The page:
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These bots were made for walking

16 November 2012

They’re soft, biocompatible, about 7mm long and are able to walk by themselves. Miniature 'bio-bots' developed at the University of Illinois are making tracks in synthetic biology.

Miniature 'bio-bots' developed at the University of Illinois are made of hydrogel and heart cells, but can walk on their own (photo: Elise A. Corbin)

The walking bio-bots are functional machines using only hydrogel, heart cells and a 3D printer. With an altered design, they could be customised for specific applications in medicine, energy or the environment. Research team leader, Professor Rashid Bashir of the University of Illinois at Urbana-Champaign, explains:

“The idea is that, by being able to design with biological structures, we can harness the power of cells and nature to address challenges facing society. As engineers, we’ve always built things with hard materials, materials that are very predictable. Yet there are a lot of applications where nature solves a problem in such an elegant way. Can we replicate some of that if we can understand how to put things together with cells?”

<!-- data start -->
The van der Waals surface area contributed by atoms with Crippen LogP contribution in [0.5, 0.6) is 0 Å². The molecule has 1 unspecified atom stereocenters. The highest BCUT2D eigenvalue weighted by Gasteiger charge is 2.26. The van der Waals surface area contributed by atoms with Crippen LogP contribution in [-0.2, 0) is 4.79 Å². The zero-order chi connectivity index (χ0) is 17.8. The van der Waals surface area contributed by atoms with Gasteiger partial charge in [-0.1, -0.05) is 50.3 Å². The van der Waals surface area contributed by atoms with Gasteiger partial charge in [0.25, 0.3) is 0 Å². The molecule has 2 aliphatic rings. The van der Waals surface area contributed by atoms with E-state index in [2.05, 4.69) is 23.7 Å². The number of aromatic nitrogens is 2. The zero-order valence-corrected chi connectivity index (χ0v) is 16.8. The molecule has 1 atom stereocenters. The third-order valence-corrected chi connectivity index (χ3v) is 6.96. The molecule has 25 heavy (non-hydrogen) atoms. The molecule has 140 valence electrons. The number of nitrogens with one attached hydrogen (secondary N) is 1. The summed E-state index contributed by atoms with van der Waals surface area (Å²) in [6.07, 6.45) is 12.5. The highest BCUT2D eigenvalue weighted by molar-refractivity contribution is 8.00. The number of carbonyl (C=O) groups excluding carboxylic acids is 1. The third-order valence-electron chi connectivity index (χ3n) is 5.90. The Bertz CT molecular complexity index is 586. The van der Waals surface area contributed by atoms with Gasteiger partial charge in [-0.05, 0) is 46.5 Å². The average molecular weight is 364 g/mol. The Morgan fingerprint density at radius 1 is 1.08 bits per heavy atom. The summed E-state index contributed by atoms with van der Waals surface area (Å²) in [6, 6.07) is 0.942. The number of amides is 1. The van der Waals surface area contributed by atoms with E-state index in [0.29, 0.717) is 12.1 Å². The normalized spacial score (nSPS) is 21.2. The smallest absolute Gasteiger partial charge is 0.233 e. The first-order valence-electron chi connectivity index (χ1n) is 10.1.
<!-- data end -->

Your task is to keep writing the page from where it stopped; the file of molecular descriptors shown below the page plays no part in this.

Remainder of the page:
The key to the bio-bots’ locomotion is asymmetry. Resembling a tiny springboard, each bot has one long, thin leg resting on a stout supporting leg. The thin leg is covered with rat cardiac cells. When the heart cells beat, the long leg pulses, propelling the bio-bot forward.

The team uses a 3D printing method common in rapid prototyping to make the main body of the bot from hydrogel, a soft gelatin-like polymer. This approach allowed the researchers to explore various conformations and adjust their design for maximum speed. The ease of quickly altering design also will allow them to build and test other configurations with an eye toward potential applications.

For example, Bashir envisages the bio-bots being used for drug screening or chemical analysis, since the bots’ motion can indicate how the cells are responding to the environment. By integrating cells that respond to certain stimuli, such as chemical gradients, the bio-bots could be used as sensors.

“Our goal is to see if we can get this thing to move toward chemical gradients, so we could eventually design something that can look for a specific toxin and then try to neutralize it. Now you can think about a sensor that’s moving and constantly sampling and doing something useful, in medicine and the environment. The applications could be many, depending on what cell types we use and where we want to go with it.”

Next, the team will work to enhance control and function, such as integrating neurons to direct motion or cells that respond to light. They are also working on creating robots of different shapes, different numbers of legs, and robots that could climb slopes or steps.


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